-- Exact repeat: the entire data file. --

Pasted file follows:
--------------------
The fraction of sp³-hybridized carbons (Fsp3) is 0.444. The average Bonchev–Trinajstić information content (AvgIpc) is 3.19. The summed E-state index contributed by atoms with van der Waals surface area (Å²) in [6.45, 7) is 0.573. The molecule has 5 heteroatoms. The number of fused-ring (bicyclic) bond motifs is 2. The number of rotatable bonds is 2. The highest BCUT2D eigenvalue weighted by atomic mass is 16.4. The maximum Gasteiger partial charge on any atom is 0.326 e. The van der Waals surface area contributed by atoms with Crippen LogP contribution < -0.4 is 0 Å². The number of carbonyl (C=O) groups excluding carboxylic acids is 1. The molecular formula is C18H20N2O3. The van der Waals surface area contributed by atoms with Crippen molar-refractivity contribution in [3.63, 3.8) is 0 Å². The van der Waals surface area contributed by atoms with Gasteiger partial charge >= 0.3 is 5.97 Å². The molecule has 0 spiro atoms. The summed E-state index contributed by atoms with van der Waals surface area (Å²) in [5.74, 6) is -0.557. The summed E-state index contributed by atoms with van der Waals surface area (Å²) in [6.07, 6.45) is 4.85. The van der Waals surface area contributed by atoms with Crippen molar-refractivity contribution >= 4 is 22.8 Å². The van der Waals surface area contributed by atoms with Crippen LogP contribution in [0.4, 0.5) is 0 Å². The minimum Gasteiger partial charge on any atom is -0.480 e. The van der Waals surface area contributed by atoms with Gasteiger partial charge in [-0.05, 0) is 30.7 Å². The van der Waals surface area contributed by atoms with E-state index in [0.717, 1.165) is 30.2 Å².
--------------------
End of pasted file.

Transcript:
The fraction of sp³-hybridized carbons (Fsp3) is 0.444. The average Bonchev–Trinajstić information content (AvgIpc) is 3.19. The summed E-state index contributed by atoms with van der Waals surface area (Å²) in [6.45, 7) is 0.573. The molecule has 5 heteroatoms. The number of fused-ring (bicyclic) bond motifs is 2. The number of rotatable bonds is 2. The highest BCUT2D eigenvalue weighted by atomic mass is 16.4. The maximum Gasteiger partial charge on any atom is 0.326 e. The van der Waals surface area contributed by atoms with Crippen LogP contribution < -0.4 is 0 Å². The number of carbonyl (C=O) groups excluding carboxylic acids is 1. The molecular formula is C18H20N2O3. The van der Waals surface area contributed by atoms with Crippen molar-refractivity contribution in [3.63, 3.8) is 0 Å². The van der Waals surface area contributed by atoms with Gasteiger partial charge >= 0.3 is 5.97 Å². The molecule has 0 spiro atoms. The summed E-state index contributed by atoms with van der Waals surface area (Å²) in [5.74, 6) is -0.557. The summed E-state index contributed by atoms with van der Waals surface area (Å²) in [6.07, 6.45) is 4.85. The van der Waals surface area contributed by atoms with Crippen molar-refractivity contribution >= 4 is 22.8 Å². The van der Waals surface area contributed by atoms with Crippen LogP contribution in [0.4, 0.5) is 0 Å². The minimum Gasteiger partial charge on any atom is -0.480 e. The van der Waals surface area contributed by atoms with Gasteiger partial charge in [-0.05, 0) is 30.7 Å². The van der Waals surface area contributed by atoms with E-state index in [0.717, 1.165) is 30.2 Å².